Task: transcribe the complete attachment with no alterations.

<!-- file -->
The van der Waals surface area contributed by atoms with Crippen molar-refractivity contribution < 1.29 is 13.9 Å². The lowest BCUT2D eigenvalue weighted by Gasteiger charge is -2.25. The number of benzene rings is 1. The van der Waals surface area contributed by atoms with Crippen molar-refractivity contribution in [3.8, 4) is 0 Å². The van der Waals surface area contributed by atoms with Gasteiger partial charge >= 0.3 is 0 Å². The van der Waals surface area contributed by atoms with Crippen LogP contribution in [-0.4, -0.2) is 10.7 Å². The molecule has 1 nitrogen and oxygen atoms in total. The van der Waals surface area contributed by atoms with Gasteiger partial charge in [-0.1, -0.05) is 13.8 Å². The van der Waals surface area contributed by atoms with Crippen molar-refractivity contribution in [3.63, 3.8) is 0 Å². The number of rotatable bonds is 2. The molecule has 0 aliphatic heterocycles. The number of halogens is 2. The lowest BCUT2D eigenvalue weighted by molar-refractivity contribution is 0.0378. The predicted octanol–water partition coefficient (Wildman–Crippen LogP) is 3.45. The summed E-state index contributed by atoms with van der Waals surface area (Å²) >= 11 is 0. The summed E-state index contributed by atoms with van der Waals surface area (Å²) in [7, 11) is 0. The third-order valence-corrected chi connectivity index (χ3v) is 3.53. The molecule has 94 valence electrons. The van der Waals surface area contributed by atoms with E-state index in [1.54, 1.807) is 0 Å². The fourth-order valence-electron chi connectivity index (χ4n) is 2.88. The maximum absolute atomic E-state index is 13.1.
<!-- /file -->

The van der Waals surface area contributed by atoms with Crippen molar-refractivity contribution < 1.29 is 13.9 Å². The lowest BCUT2D eigenvalue weighted by Gasteiger charge is -2.25. The number of benzene rings is 1. The van der Waals surface area contributed by atoms with Crippen molar-refractivity contribution in [3.8, 4) is 0 Å². The van der Waals surface area contributed by atoms with Gasteiger partial charge >= 0.3 is 0 Å². The van der Waals surface area contributed by atoms with Crippen LogP contribution in [-0.4, -0.2) is 10.7 Å². The molecule has 1 nitrogen and oxygen atoms in total. The van der Waals surface area contributed by atoms with Gasteiger partial charge in [-0.1, -0.05) is 13.8 Å². The van der Waals surface area contributed by atoms with Crippen molar-refractivity contribution in [3.63, 3.8) is 0 Å². The number of rotatable bonds is 2. The molecule has 0 aliphatic heterocycles. The number of halogens is 2. The lowest BCUT2D eigenvalue weighted by molar-refractivity contribution is 0.0378. The predicted octanol–water partition coefficient (Wildman–Crippen LogP) is 3.45. The summed E-state index contributed by atoms with van der Waals surface area (Å²) >= 11 is 0. The summed E-state index contributed by atoms with van der Waals surface area (Å²) in [7, 11) is 0. The third-order valence-corrected chi connectivity index (χ3v) is 3.53. The molecule has 94 valence electrons. The van der Waals surface area contributed by atoms with E-state index in [1.54, 1.807) is 0 Å². The fourth-order valence-electron chi connectivity index (χ4n) is 2.88. The maximum absolute atomic E-state index is 13.1.